There were a lot of industries when I came here in 1986. there are still some industries but nowadays lots, if not most of them, have disappeared. It’s impossible to have room for everything. With casinos doing what they are, being like mushrooms, it’s impossible to have both. When I was here [in 1986] to make 5,000 patacas a month was very good. Nowadays, people are working at the casinos and starting at 15,000 patacas. So people naturally shift to the casinos and tourism in general. When I was here, the quota of Chinese people that were allowed to come to Macau every month were 120. That was all. That was the understanding with the Chinese. Even back then we were already thinking about this problem because we had factories moving from here to Vietnam that had cheaper labour than here, in Macau. So we had to think about other things to do in Macau at that particular time. My government had much more money to spend than it could spend! Our budget had a surplus all the time, although not as much as we have today! That’s why Portugal’s never spent a penny in Macau the last 20 years we were here. It was interesting. We were completely independent as 80 percent of our activities here, we didn’t need to seek permission from Portugal. This was good and bad. I didn’t have to ask anybody to do what I wanted to in Macau. Portugal was too far away and not very interested. Hong Kong depended much more on Britain than we did respectively.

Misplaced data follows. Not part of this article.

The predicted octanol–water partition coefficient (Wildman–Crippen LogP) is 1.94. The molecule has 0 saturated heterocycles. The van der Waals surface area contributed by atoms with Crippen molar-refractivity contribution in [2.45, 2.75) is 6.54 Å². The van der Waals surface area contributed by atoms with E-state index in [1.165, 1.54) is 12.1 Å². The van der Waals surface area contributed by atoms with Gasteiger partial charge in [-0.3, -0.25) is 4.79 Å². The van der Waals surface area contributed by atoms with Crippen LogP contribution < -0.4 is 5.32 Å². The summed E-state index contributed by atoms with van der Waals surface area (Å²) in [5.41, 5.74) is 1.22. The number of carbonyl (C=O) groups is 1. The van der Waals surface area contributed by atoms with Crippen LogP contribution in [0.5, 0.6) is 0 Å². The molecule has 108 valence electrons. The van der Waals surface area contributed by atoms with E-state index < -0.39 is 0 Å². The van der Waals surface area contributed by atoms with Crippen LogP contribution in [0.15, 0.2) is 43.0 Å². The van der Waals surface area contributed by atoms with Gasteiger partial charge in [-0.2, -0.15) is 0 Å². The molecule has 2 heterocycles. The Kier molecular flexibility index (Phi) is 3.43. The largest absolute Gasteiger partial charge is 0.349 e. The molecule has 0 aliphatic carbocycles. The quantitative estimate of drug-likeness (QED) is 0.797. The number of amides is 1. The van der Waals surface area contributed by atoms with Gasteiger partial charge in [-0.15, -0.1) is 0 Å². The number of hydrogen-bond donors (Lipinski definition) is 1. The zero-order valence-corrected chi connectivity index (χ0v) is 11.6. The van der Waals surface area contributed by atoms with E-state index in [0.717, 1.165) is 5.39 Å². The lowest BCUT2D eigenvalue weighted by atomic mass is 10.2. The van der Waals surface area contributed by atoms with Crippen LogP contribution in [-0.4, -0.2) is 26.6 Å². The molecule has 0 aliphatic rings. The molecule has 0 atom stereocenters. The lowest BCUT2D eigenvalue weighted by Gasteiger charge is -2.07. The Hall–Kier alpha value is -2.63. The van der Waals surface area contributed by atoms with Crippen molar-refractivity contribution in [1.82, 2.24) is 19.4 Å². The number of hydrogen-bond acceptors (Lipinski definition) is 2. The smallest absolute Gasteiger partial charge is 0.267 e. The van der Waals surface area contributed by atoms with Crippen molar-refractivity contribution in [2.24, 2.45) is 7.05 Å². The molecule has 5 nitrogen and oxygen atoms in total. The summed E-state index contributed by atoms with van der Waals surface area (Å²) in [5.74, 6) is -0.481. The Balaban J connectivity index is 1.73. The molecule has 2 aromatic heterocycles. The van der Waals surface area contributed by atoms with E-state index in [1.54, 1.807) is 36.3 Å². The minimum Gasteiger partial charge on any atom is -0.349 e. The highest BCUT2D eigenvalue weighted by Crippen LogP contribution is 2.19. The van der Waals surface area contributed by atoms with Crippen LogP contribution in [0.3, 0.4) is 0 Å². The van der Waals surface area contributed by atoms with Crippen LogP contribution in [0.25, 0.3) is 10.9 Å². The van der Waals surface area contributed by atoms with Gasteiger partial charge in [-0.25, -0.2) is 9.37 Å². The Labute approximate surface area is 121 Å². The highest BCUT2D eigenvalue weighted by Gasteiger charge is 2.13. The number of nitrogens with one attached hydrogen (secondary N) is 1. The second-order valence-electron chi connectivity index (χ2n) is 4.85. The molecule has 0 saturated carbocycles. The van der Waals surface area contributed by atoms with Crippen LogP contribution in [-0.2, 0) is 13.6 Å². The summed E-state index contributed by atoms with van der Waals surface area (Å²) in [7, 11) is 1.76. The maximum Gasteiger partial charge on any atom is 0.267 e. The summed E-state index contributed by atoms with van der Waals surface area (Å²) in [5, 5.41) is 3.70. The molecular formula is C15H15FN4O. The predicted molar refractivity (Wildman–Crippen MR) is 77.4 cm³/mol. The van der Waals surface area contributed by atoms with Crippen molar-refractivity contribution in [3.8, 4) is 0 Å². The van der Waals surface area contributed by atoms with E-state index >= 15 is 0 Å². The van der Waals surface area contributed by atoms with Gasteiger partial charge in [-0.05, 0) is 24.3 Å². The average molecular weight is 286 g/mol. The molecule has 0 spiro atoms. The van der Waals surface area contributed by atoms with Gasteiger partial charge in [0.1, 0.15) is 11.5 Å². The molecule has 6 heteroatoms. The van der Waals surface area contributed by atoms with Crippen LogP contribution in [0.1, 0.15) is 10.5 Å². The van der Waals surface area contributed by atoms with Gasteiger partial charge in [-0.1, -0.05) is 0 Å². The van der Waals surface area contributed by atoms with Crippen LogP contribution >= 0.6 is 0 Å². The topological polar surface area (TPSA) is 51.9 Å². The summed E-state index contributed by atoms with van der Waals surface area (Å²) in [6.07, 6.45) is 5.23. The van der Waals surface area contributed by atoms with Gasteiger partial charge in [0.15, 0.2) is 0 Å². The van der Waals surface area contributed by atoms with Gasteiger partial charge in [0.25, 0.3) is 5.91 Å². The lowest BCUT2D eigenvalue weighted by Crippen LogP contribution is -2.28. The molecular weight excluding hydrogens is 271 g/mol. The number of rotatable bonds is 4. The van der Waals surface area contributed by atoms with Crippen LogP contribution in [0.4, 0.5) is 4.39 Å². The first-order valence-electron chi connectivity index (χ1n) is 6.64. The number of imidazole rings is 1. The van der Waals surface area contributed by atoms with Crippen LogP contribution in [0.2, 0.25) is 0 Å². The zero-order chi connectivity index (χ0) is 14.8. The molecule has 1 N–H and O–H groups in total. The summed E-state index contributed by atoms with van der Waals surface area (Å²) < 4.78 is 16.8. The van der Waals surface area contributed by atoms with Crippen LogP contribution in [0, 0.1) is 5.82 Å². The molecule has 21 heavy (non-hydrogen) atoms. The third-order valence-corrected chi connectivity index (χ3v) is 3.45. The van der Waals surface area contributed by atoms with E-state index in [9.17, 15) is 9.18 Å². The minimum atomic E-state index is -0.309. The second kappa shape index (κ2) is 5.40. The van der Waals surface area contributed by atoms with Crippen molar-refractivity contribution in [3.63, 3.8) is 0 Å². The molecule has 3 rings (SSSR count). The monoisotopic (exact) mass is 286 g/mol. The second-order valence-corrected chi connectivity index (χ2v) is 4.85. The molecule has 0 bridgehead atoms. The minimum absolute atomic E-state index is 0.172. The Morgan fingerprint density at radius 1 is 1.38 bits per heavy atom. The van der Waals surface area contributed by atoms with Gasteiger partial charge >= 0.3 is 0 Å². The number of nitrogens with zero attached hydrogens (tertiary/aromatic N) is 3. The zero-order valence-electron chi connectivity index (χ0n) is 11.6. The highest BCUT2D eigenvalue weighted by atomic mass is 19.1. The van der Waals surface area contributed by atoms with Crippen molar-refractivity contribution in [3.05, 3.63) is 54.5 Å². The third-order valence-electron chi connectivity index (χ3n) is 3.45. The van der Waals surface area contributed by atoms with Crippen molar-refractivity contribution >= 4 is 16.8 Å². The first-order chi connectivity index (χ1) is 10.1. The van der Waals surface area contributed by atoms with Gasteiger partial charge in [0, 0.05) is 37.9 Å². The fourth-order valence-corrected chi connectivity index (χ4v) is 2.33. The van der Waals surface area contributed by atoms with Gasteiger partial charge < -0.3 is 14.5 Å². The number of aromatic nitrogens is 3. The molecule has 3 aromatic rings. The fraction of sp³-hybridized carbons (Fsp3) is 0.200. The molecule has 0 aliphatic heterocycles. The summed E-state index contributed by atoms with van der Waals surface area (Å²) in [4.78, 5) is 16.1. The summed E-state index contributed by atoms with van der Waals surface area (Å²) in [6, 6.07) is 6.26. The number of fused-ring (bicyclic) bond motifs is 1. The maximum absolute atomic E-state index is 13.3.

Q) Do you think Portugal ever regretted giving Macau back to the Chinese?

I don’t think so. Macau is successful and one of those reasons it’s more successful now than when we were here is because it’s China. If it wasn’t China it wouldn’t be as successful because they opened up the borders for gambling, which they were doing or themselves and not for us. If we were still here then perhaps the situation would have remained as it was in 1999. Perhaps a little bit better but not as much as it is now. We missed lots of opportunities when we were here.

Q) Do you think the idea of Macau, with its Portuguese roots, would ever be diminished over time?

I was afraid, as I feel most people were, that after 1999 the Portuguese historic idea would disappear completely. Fortunately the territory gains more by having those characteristics then not having any at all, just being another Chinese piece of land. So I think it’s important to keep that historic aspect and I think the Chinese government agrees they want to keep that difference. They want that to be a plus and I think it will go on being like that.